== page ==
Elbow to Elbow
Food blog. Dammit, this is a food blog. And it’s easy to get distracted from the core of the blog’s mission when everything is going to hell. But when I griped about how it was hard to write about trivial food matters when there is such pain, anguish, hate, fear, blindness, hubris, and a host of other powerful forces driving people apart, my friend Fox snapped to attention.
She defended food and its role in society, and demanded that it be taken seriously.
At the time, I was at a loss for how food could be anything but trivial in times like these. I mean, for me, I was taking comfort in eating too much dim sum and drowning my concerns in a shit-ton of soft serve on Saturday’s tour.
The write up from the tour may take longer than usual. I hope to get it posted this week, but no promises. There is still a big Yelp event on Wednesday, and that has me all kinds of busy. Plus the kids are in camp in two different cities this week. And on top of it all, I’m preparing for a week in the mountains. So, please be patient.
But back to the topic at hand. Because I was thinking about what Fox said, and I have an idea. Actually, I’m going to give you an assignment.
Go and sit at the counter at Famous Lunch in Troy or Dan’s Place Two in Albany or Peter Pause in Schenectady.
Go for breakfast. Or go for lunch.
If you like, bring a newspaper. But put your phone away.
Be there. Be in the moment. Take it all in.
There may be other places like these too. And if there are, I’d love to hear about them. But one of the things that I’ve always appreciated about these deeply rooted local institutions is how they are gathering spots for their diverse local communities.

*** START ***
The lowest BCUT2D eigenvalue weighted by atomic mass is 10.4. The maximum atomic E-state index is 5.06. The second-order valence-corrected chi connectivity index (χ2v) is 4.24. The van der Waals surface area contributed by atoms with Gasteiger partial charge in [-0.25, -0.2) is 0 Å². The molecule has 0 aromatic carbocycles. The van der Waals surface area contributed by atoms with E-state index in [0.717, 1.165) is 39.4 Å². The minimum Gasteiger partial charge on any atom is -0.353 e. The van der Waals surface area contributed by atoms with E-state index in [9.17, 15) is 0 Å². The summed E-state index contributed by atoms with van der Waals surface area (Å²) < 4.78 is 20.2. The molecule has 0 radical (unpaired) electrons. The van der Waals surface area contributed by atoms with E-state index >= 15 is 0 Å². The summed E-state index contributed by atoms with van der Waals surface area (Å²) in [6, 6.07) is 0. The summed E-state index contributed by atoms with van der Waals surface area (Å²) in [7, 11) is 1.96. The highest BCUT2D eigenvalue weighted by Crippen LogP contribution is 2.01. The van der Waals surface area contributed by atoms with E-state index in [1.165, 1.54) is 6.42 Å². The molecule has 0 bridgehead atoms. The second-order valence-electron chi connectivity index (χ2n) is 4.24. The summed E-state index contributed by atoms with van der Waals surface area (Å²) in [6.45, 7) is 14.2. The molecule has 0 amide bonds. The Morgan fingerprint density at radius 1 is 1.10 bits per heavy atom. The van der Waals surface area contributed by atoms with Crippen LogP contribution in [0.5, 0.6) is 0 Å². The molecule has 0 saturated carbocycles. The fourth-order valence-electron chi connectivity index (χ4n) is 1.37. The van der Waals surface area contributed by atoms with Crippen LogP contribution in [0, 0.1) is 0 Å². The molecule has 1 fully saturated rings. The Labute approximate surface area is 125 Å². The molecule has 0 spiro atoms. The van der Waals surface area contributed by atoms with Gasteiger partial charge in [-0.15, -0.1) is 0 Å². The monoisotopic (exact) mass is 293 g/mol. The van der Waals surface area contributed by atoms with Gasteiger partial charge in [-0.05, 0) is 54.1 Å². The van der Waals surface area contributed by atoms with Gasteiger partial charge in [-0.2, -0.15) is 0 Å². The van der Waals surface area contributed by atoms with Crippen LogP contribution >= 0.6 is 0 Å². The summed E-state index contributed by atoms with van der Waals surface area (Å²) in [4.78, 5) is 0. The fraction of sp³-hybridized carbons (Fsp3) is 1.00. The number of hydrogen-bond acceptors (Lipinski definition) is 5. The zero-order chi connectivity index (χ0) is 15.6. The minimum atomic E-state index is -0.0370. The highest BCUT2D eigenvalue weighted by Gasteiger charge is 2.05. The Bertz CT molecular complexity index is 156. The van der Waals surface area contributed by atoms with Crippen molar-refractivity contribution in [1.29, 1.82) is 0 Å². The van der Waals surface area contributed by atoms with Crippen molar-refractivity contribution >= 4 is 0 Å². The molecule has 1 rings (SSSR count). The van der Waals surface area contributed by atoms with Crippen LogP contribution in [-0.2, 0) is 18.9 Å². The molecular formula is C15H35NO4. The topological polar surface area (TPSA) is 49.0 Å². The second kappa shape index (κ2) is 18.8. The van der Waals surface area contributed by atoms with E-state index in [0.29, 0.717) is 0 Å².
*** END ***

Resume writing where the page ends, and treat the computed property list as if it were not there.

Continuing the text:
Blue collar, white collar, and no collar all come and sit out the counter. From all walks of life. Okay, maybe not all. You aren’t going to find anyone observing halal or kosher dietary laws eating there. But even still, these may be some of the most inclusive places our region has to offer.
And that is no trivial thing.
We live in a very segregated society. And I’m not even just talking about racial segregation. Socioeconomic segregation is just as powerful, and maybe even more so. And let’s not forget religious and cultural segregation.
It’s easy to be oblivious or fearful of communities that don’t intersect with your daily life. But we’re all just people. And for the most part, we all like eggs. We all have to eat. And if you ask someone to pass you the salt, they will pass you the salt.
Is it a major interaction? Certainly not. But it’s something. And most of the times there is nothing. Things have flown so far off the rails, it’s time to start with baby steps.
Now, go out and do it.
I’d also love to hear about other local businesses where you can sit elbow to elbow with a wide cross section of the local community. Because there have to be more than just the three I’ve listed above.